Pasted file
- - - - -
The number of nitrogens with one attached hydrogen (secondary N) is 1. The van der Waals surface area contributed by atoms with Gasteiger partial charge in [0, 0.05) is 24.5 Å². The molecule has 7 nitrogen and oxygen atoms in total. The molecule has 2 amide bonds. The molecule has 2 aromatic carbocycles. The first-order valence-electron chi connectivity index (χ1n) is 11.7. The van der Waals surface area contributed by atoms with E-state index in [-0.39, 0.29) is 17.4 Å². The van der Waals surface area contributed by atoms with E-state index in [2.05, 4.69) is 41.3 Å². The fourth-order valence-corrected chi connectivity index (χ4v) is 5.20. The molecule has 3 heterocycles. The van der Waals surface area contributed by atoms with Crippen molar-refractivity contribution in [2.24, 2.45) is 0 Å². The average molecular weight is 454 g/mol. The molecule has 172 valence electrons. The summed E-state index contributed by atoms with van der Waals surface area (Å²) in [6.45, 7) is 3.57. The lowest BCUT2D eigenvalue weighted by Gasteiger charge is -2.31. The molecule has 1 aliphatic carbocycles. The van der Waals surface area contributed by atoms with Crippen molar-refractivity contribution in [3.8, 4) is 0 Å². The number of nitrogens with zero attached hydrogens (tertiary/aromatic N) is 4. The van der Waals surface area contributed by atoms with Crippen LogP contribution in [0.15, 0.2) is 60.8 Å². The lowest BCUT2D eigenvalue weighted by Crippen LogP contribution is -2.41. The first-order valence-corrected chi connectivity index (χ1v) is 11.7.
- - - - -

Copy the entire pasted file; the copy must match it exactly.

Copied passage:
The number of nitrogens with one attached hydrogen (secondary N) is 1. The van der Waals surface area contributed by atoms with Gasteiger partial charge in [0, 0.05) is 24.5 Å². The molecule has 7 nitrogen and oxygen atoms in total. The molecule has 2 amide bonds. The molecule has 2 aromatic carbocycles. The first-order valence-electron chi connectivity index (χ1n) is 11.7. The van der Waals surface area contributed by atoms with E-state index in [-0.39, 0.29) is 17.4 Å². The van der Waals surface area contributed by atoms with E-state index in [2.05, 4.69) is 41.3 Å². The fourth-order valence-corrected chi connectivity index (χ4v) is 5.20. The molecule has 3 heterocycles. The van der Waals surface area contributed by atoms with Crippen molar-refractivity contribution in [2.24, 2.45) is 0 Å². The average molecular weight is 454 g/mol. The molecule has 172 valence electrons. The summed E-state index contributed by atoms with van der Waals surface area (Å²) in [6.45, 7) is 3.57. The lowest BCUT2D eigenvalue weighted by Gasteiger charge is -2.31. The molecule has 1 aliphatic carbocycles. The van der Waals surface area contributed by atoms with Crippen molar-refractivity contribution in [3.8, 4) is 0 Å². The number of nitrogens with zero attached hydrogens (tertiary/aromatic N) is 4. The van der Waals surface area contributed by atoms with Crippen LogP contribution in [0.15, 0.2) is 60.8 Å². The lowest BCUT2D eigenvalue weighted by Crippen LogP contribution is -2.41. The first-order valence-corrected chi connectivity index (χ1v) is 11.7.